When someone is being investigated by the police, it is common for there to be a long delay following the police interview. This may be because the police investigation is continuing, or it could be because the police have sent your case to the Crown Prosecution Service (CPS) for a decision to be made on whether you should be charged with an offence. This waiting time can be both worrying and frustrating, particularly if you feel that the police are not really listening to what you are saying and not fully investigating all possible lines of enquiry.
The pre-charge engagement process provides an opportunity for the defence to provide further information to the police which could potentially influence the decision on charge in several different ways. This could be regarding the evidence itself, or about whether it’s in the public interest to charge.
Once upon a time this was only available if you were to pay on a private basis, which meant that many clients were not able to benefit from this key process, but there is now public funding available. Not all cases will be suitable for pre-charge engagement, but where the police agree it is appropriate, it allows the defence to be proactive during what was historically a frustrating period of waiting.
Pre-charge engagement allows the defence an opportunity to consider any reasonable lines of enquiries that the police may not have yet considered and the ability to explore whether there is other relevant information which the police or CPS should be aware when making a decision on whether or not to charge a suspect with an offence.
Pre-charge engagement can involve:
- Identifying possible additional lines of enquiry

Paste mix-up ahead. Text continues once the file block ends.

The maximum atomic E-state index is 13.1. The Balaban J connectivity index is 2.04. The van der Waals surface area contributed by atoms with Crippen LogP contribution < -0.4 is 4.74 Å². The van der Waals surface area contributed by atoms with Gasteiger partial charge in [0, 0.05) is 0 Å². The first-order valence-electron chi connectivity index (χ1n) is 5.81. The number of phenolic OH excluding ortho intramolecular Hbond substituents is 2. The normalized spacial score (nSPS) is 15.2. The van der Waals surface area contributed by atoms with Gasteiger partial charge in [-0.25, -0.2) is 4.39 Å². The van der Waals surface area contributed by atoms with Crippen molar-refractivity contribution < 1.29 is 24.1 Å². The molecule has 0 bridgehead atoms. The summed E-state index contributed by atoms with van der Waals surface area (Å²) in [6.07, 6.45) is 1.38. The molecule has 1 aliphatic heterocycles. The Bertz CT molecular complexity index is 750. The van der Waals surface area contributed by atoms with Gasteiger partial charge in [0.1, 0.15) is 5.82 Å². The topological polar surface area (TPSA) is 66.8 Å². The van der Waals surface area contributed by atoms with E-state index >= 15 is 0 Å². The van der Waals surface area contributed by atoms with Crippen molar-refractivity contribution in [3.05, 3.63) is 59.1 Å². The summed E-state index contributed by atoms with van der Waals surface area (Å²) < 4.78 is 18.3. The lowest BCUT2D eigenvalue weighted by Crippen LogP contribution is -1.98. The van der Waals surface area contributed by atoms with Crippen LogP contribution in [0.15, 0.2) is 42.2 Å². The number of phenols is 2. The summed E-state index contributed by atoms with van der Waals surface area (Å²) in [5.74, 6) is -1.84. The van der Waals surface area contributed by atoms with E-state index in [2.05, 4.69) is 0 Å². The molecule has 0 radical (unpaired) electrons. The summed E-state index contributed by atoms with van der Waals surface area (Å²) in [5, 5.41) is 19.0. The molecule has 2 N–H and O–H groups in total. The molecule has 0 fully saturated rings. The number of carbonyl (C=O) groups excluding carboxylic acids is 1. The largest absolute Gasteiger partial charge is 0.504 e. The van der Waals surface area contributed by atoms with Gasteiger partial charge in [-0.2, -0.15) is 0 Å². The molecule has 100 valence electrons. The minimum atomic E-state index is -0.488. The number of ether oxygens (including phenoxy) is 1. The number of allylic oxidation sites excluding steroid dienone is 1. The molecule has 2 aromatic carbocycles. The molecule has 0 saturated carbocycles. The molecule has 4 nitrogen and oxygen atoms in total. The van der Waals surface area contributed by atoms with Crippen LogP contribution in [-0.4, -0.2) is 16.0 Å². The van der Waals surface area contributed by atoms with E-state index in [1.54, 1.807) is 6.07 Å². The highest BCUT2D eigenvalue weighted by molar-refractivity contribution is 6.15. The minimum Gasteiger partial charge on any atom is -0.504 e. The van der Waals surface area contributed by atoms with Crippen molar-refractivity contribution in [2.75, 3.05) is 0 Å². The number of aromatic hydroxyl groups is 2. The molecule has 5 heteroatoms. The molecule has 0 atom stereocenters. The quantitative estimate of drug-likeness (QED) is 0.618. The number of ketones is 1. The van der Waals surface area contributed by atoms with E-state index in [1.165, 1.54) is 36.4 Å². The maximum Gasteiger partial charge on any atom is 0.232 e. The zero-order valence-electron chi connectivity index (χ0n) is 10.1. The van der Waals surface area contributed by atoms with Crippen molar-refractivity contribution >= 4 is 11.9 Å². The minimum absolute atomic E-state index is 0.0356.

- Giving information or access to digital material which is relevant to the investigation
- Providing encryption keys or passwords regarding potential evidence
- Proposing ‘key word’ searches of digital material
- Providing access to medical records
- Identifying and interviewing possible witnesses
- Identifying whether CCTV, dashboard camera or doorbell camera footage exists
- Discussion of expert or forensic evidence and considering whether the defence should instruct their own expert
Pre-charge engagement is entirely voluntary and can be withdrawn at any time and does not form part of any subsequent interview under caution. If after the advice of your solicitor you decide to not engage, your decision should not be held against you later in proceedings.
When you are considering whether to engage in this process to give the police further information, you should consider that the pre-charge stage is just as important as a police interview. This crucial stage can be the difference between being charged, and no further action being taken.
Whether you engage in this process under the publicly funded scheme, or under private funding, there are many steps which can be taken between interview and charge, in order to advance your case and promote your defence.
If you are unhappy with the solicitor who represented you in your police station interview, you can select a different solicitor to work with during the pre-charge engagement process. It is important to find someone who you are confident will take a proactive approach in order to maximise your chances of a positive outcome.
If your current solicitor has not spoken with you about the pre-charge engagement process and believe your case might be one that would be suitable for pre-charge engagement, please contact Jodie Dennison on 01442 242999 or Jodie@wheldonlaw.co.uk to discuss.